I don't see why someone doesn't do this, they can monopolize the energy market and phase out 'fossil' fuels while they're at it.



posted on Jul, 31 2010 @ 10:38 AM
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Originally posted by curioustype
So, is it really possible, or viable, or prudent to continue to attempt to prevent climate change amidst so many serious and competing priorities? Is the best that could be hoped for now, realistically, be to work on how to attempt to cope with/survive climate change?

An excellent series of questions.


It's been said that when we know the right question to ask we will know the answer. And given how clearly you listed many issues for humanity it would seem the more effective answer would be to take all into account, extrapolate the current trends forward maybe 5, 10 or 20 years.. then base your choice on that.

By then you may have only two paths to choose from. Tow the line or self-sufficient lifestyle away from the madding crowds.

I've thought for many years now that we passed the point where we could make significant change for the long term future, simply because we did not act as if it was a priority to survive in a healthy way. "Always More" led the charge past our balance point for being sustainable, in all aspects of our endeavours.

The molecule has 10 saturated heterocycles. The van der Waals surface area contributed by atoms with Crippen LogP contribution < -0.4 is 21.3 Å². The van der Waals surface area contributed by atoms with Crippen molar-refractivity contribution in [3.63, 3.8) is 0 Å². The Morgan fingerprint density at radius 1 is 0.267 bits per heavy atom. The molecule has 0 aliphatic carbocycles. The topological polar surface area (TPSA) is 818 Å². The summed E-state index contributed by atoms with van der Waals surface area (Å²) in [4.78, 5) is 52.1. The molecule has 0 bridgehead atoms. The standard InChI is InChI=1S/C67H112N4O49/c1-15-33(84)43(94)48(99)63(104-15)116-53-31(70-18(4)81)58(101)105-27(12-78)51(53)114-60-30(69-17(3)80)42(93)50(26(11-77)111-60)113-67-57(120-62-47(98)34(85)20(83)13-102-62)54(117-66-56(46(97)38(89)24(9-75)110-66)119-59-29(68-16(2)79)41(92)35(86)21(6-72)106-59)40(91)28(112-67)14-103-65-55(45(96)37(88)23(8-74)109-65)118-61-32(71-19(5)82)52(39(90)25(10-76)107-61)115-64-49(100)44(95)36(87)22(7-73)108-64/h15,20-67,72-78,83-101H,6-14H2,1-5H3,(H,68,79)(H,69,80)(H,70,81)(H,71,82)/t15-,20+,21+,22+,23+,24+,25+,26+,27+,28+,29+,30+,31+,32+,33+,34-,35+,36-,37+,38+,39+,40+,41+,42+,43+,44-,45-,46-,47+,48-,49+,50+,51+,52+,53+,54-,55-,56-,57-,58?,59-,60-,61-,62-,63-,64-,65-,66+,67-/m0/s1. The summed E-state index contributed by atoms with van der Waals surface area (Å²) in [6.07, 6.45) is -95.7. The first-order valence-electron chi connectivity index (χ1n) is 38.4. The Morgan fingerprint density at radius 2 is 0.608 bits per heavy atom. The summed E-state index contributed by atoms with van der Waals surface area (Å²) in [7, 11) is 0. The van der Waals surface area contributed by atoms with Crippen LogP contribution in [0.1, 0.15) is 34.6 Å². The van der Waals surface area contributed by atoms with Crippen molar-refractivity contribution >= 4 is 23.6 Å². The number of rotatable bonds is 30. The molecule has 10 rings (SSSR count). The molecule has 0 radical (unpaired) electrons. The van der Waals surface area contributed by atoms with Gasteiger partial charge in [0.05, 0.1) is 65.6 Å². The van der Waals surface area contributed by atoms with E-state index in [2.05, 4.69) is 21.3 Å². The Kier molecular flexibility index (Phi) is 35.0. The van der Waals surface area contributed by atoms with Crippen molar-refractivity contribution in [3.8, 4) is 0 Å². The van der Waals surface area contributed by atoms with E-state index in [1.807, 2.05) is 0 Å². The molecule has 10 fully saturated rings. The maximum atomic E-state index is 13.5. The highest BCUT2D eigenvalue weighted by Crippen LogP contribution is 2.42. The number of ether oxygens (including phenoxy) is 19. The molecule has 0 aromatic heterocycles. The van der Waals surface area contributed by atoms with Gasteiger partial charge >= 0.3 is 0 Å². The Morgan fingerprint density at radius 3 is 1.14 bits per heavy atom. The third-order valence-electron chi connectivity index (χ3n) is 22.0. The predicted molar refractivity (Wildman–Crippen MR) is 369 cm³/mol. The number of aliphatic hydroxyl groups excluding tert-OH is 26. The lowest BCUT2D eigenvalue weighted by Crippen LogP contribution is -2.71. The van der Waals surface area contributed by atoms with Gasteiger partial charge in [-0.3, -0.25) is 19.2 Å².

It seems there is little if anything we can do to effect what is currently in play and how it moves to its natural conclusion. If this is the case then working toward self-sufficiency soon would be a wise choice now perhaps.



posted on Jul, 31 2010 @ 10:52 AM
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Climate has been changing on this planet ever since there was enough atmosphere to actually have a climate.

There have been times when it was much hotter, much colder, more co2, more oxygen, more moisture, mored desert, more ice...the list goes on.

The planet has been changing for billions of years and it won't stop until the sun burns out. Species rise and fall. They adapt and change or disappear.

We can not now or ever stop climate change. It is an impossibility.



posted on Jul, 31 2010 @ 12:24 PM
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reply to post by badgerprints
 


Of course - my error - I neglected to frame the debate within the concept of man-made (accelerated or diverted) climate change rather than the, of course, ongoing natural changes.

I am admitting here to accepting that IMO it is likely that the massive increase in human population over the past 150 years - more than doubling within the lifespan of my father-in-law to the present 7 billion, combined with massive documented changes in our emissions/industrialisation are likely to have had an impact on the natural climate movement, one way or another (warmer/colder).